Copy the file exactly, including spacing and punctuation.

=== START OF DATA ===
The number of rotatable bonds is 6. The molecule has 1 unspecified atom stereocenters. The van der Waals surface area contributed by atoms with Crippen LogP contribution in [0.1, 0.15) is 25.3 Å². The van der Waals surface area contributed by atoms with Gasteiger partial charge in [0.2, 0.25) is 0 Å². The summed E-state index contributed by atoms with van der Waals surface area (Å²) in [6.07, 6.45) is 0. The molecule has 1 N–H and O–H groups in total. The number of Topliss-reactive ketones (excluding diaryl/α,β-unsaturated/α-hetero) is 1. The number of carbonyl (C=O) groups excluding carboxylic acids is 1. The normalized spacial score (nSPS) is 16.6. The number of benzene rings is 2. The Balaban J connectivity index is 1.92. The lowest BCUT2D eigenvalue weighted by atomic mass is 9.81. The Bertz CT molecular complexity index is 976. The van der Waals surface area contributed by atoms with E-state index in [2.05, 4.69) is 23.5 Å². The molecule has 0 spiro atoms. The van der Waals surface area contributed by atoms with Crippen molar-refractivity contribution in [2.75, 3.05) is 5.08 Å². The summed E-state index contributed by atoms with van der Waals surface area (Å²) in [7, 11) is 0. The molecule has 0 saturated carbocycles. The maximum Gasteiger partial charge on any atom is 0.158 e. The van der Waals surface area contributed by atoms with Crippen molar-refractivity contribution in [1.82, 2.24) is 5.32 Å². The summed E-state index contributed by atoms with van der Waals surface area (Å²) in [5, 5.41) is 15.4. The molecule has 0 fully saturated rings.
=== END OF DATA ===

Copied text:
The number of rotatable bonds is 6. The molecule has 1 unspecified atom stereocenters. The van der Waals surface area contributed by atoms with Crippen LogP contribution in [0.1, 0.15) is 25.3 Å². The van der Waals surface area contributed by atoms with Gasteiger partial charge in [0.2, 0.25) is 0 Å². The summed E-state index contributed by atoms with van der Waals surface area (Å²) in [6.07, 6.45) is 0. The molecule has 1 N–H and O–H groups in total. The number of Topliss-reactive ketones (excluding diaryl/α,β-unsaturated/α-hetero) is 1. The number of carbonyl (C=O) groups excluding carboxylic acids is 1. The normalized spacial score (nSPS) is 16.6. The number of benzene rings is 2. The Balaban J connectivity index is 1.92. The lowest BCUT2D eigenvalue weighted by atomic mass is 9.81. The Bertz CT molecular complexity index is 976. The van der Waals surface area contributed by atoms with E-state index in [2.05, 4.69) is 23.5 Å². The molecule has 0 spiro atoms. The van der Waals surface area contributed by atoms with Crippen molar-refractivity contribution in [2.75, 3.05) is 5.08 Å². The summed E-state index contributed by atoms with van der Waals surface area (Å²) in [7, 11) is 0. The molecule has 0 saturated carbocycles. The maximum Gasteiger partial charge on any atom is 0.158 e. The van der Waals surface area contributed by atoms with Crippen molar-refractivity contribution in [1.82, 2.24) is 5.32 Å². The summed E-state index contributed by atoms with van der Waals surface area (Å²) in [5, 5.41) is 15.4. The molecule has 0 fully saturated rings.